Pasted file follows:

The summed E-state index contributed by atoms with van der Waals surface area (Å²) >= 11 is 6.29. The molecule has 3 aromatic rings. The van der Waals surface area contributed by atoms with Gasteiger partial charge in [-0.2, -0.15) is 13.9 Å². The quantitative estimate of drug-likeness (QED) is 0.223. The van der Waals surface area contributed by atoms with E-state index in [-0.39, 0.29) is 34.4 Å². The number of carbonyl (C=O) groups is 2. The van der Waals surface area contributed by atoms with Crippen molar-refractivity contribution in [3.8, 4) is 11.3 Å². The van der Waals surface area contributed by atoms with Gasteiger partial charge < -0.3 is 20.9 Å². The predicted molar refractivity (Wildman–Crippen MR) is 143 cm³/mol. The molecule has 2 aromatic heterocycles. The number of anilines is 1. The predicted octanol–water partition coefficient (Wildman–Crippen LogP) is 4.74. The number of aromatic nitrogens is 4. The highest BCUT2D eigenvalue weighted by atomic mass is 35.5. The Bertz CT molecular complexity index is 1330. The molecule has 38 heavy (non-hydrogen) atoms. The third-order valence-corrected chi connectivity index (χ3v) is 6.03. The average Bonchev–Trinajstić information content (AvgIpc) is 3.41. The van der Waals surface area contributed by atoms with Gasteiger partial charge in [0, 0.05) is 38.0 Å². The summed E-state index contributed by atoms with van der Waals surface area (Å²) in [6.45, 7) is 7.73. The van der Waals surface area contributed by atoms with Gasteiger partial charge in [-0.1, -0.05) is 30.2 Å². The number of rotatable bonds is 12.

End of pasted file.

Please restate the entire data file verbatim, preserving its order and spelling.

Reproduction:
The summed E-state index contributed by atoms with van der Waals surface area (Å²) >= 11 is 6.29. The molecule has 3 aromatic rings. The van der Waals surface area contributed by atoms with Gasteiger partial charge in [-0.2, -0.15) is 13.9 Å². The quantitative estimate of drug-likeness (QED) is 0.223. The van der Waals surface area contributed by atoms with E-state index in [-0.39, 0.29) is 34.4 Å². The number of carbonyl (C=O) groups is 2. The van der Waals surface area contributed by atoms with Crippen molar-refractivity contribution in [3.8, 4) is 11.3 Å². The van der Waals surface area contributed by atoms with Gasteiger partial charge < -0.3 is 20.9 Å². The predicted molar refractivity (Wildman–Crippen MR) is 143 cm³/mol. The molecule has 2 aromatic heterocycles. The number of anilines is 1. The predicted octanol–water partition coefficient (Wildman–Crippen LogP) is 4.74. The number of aromatic nitrogens is 4. The highest BCUT2D eigenvalue weighted by atomic mass is 35.5. The Bertz CT molecular complexity index is 1330. The molecule has 38 heavy (non-hydrogen) atoms. The third-order valence-corrected chi connectivity index (χ3v) is 6.03. The average Bonchev–Trinajstić information content (AvgIpc) is 3.41. The van der Waals surface area contributed by atoms with Gasteiger partial charge in [0, 0.05) is 38.0 Å². The summed E-state index contributed by atoms with van der Waals surface area (Å²) in [6.45, 7) is 7.73. The van der Waals surface area contributed by atoms with Gasteiger partial charge in [-0.1, -0.05) is 30.2 Å². The number of rotatable bonds is 12.